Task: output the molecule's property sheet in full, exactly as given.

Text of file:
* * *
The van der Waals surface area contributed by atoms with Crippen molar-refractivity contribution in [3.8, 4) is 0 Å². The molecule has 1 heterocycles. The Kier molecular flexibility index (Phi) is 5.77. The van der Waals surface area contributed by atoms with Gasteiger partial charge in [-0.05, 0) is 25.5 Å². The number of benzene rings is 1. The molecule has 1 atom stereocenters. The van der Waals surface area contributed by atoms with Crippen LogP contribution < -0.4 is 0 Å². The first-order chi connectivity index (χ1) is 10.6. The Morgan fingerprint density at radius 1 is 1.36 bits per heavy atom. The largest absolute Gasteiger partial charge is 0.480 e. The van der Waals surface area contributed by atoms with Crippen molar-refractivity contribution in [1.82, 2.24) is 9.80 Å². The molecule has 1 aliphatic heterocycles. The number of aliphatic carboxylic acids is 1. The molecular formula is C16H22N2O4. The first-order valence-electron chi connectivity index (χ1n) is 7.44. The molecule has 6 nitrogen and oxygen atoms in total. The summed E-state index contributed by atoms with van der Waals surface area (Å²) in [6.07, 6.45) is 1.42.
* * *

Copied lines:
The van der Waals surface area contributed by atoms with Crippen molar-refractivity contribution in [3.8, 4) is 0 Å². The molecule has 1 heterocycles. The Kier molecular flexibility index (Phi) is 5.77. The van der Waals surface area contributed by atoms with Gasteiger partial charge in [-0.05, 0) is 25.5 Å². The number of benzene rings is 1. The molecule has 1 atom stereocenters. The van der Waals surface area contributed by atoms with Crippen LogP contribution < -0.4 is 0 Å². The first-order chi connectivity index (χ1) is 10.6. The Morgan fingerprint density at radius 1 is 1.36 bits per heavy atom. The largest absolute Gasteiger partial charge is 0.480 e. The van der Waals surface area contributed by atoms with Crippen molar-refractivity contribution in [1.82, 2.24) is 9.80 Å². The molecule has 1 aliphatic heterocycles. The number of aliphatic carboxylic acids is 1. The molecular formula is C16H22N2O4. The first-order valence-electron chi connectivity index (χ1n) is 7.44. The molecule has 6 nitrogen and oxygen atoms in total. The summed E-state index contributed by atoms with van der Waals surface area (Å²) in [6.07, 6.45) is 1.42.